also, you need to explain to him that if he doesn't actually move all his shit out of the apartment he will be dumping that burden on you. hopefully he does the right thing.
posted by nadawi at 2:51 PM on March 6, 2012

Get yourself released from the lease and you are free! Legally, you are still responsible until that happens. The moral thing to do would be to get the landlord to do a walk through now and then you and ex hash out percentages.
posted by Mr. Yuck at 2:54 PM on March 6, 2012 [1 favorite]

Get that paperwork signed NOW and get yourself off that lease! Once you're off you'll be in the clear, but until then? You are just as liable as ex is, and if he's out of reach in England, they'll be coming after you.
posted by easily confused at 3:50 PM on March 6, 2012

Mr. Yuck has it.

Do this NOW!

Also, you really really need to check the laws in your jurisdiction for paint and floors or carpets requirements - landlords MUST replace these on a set schedule at their expense. Has the management done ANY repairs in over 6 years??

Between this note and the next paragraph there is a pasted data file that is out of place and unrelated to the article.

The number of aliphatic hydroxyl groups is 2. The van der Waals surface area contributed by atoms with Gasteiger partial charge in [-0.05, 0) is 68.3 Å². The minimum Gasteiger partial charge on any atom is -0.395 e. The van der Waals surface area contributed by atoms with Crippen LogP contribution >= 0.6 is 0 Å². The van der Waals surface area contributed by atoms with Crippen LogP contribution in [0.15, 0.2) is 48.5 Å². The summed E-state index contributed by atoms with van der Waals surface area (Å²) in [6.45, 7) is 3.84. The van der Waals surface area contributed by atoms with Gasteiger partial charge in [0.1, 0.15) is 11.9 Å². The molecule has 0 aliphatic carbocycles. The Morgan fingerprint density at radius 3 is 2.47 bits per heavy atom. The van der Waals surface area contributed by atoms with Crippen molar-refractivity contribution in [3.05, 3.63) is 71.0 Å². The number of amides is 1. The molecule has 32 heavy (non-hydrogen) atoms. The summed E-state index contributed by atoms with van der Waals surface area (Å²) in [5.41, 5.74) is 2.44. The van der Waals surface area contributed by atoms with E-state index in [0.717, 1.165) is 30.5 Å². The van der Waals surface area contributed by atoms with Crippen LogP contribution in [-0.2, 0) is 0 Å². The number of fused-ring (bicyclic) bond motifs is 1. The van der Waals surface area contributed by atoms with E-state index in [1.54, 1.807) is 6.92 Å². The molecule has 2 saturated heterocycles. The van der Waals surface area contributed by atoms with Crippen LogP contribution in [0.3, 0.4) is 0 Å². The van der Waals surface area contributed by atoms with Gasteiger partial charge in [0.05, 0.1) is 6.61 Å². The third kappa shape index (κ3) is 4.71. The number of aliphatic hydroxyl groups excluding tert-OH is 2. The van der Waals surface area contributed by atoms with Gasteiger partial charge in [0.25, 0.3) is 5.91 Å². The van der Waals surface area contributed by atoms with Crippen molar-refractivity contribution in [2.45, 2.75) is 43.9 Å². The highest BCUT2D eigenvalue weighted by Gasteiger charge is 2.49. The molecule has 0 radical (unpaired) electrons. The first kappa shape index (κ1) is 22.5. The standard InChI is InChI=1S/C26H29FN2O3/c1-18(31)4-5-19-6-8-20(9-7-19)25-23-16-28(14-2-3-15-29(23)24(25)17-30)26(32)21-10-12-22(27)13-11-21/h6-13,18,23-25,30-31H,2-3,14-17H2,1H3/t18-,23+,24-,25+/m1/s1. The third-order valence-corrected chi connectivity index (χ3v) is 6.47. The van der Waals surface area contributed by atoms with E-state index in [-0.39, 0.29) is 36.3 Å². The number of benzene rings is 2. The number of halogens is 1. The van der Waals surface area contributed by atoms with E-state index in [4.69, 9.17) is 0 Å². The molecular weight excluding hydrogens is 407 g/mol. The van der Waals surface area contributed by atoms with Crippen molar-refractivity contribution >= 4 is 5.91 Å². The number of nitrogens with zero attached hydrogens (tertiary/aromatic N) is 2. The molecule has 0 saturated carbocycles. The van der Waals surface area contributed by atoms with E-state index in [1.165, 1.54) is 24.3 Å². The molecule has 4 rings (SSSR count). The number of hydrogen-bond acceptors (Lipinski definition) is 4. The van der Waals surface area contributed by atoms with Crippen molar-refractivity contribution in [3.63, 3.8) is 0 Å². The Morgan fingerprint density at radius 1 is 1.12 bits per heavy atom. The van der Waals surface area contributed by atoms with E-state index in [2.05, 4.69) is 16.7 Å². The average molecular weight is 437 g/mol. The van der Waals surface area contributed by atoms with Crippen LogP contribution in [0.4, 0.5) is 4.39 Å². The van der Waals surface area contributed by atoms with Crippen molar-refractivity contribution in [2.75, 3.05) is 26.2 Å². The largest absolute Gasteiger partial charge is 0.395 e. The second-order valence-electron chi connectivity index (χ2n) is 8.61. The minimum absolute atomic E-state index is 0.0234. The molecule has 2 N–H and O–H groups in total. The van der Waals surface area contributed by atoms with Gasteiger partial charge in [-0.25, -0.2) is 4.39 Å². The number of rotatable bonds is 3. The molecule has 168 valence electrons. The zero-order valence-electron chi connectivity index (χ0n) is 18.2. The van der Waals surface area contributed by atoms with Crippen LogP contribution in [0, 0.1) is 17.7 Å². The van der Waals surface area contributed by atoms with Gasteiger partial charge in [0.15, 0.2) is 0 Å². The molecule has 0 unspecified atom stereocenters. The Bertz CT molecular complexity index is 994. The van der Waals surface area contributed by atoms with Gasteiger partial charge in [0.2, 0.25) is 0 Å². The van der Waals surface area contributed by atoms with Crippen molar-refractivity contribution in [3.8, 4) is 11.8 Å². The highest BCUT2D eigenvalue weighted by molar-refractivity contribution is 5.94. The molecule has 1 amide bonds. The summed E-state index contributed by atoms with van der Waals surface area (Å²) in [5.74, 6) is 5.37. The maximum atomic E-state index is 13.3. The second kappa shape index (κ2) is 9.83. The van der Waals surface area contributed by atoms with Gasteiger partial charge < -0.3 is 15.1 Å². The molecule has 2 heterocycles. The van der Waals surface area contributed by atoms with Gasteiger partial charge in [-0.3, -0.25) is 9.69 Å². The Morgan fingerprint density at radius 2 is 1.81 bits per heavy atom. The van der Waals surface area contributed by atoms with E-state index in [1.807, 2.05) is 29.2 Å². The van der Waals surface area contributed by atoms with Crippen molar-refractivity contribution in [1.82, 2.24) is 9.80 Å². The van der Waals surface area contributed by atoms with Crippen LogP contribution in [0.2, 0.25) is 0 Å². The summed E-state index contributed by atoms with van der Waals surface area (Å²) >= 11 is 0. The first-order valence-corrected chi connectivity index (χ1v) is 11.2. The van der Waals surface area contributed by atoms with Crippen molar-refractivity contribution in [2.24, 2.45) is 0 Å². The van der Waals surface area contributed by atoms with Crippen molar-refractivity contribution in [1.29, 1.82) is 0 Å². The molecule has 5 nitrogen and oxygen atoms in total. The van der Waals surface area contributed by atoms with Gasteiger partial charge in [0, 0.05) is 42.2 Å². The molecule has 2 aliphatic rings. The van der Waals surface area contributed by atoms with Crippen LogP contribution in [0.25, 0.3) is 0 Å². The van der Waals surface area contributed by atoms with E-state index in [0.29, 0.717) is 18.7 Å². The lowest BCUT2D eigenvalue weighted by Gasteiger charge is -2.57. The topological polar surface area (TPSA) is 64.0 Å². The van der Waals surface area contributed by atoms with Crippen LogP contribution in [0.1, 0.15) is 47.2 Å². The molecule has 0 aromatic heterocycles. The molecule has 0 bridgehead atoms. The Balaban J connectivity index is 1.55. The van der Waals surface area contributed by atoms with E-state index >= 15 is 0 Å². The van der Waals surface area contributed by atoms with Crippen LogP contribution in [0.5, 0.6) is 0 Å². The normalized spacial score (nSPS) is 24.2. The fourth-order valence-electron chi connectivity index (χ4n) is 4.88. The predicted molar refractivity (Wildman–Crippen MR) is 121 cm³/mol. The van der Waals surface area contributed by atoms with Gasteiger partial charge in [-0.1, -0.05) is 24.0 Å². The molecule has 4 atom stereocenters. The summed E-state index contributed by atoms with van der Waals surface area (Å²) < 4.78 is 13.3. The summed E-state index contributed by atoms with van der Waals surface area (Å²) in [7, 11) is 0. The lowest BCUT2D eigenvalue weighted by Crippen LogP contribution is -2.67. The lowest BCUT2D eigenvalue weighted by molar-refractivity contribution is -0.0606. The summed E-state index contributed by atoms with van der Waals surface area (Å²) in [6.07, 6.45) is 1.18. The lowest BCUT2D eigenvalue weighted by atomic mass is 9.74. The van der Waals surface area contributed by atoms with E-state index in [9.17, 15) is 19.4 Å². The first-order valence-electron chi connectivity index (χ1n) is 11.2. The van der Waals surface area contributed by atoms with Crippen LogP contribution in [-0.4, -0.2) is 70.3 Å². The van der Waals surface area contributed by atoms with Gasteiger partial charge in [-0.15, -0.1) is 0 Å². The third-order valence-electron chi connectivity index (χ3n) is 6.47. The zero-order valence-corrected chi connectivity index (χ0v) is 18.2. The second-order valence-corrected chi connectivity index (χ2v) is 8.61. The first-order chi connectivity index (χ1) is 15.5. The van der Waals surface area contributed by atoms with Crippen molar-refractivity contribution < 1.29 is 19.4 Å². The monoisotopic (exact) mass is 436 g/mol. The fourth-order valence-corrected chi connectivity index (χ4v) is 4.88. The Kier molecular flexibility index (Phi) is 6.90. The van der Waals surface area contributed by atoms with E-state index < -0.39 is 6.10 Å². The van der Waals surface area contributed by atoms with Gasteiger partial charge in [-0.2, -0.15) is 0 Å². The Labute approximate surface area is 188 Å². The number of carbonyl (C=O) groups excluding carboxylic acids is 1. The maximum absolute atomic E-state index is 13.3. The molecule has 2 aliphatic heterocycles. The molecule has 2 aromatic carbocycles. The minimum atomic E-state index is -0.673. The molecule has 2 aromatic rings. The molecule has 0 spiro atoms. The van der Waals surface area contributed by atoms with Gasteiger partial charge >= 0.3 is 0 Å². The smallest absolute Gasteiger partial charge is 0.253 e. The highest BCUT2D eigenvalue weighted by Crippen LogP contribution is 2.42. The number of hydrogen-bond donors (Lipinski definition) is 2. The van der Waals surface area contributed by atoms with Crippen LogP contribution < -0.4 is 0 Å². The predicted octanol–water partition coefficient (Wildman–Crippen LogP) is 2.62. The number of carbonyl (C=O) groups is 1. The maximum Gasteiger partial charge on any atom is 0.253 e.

If management was awesome about upkeep and you've got holes in walls and pet stains - that's usually on you by law. HOWEVER. "normal wear and tear" includes A LOT of sins - especially without any service or upkeep in over 6 years. Where I am, it's required landlord paint every 4 years and carpets every 8. HOW OLD WAS PAINT AND FLOORS WHEN YOU MOVED IN? WHAT WAS THE CONDITION?

If both floors and walls were already on the shabby side, you are likely overdue by law in that rental for upgrades on both counts. At that point, you should get charged only a pittance for spackling some holes, but no more. Unless your animals ruined subflooring, or similar, you're likely off the hook there, too.

- NONE of this matters once you are off the lease.

- There is always a security deposit.

- Your landlord WILL charge bf for hauling away his junk. FYI. It's usually part of the required cleaning fee, but leaving junk behind gets expensive! Get out of this before you need to worry about repairs, hauling, or cleaning.

By my estimation, you are owed back money from any security deposit, assuming no deliberate or careless damage occurred. As such, I would get myself off the lease ASAP, leave behind my share of the security deposit and thank GOD I was no longer for my ex's laziness.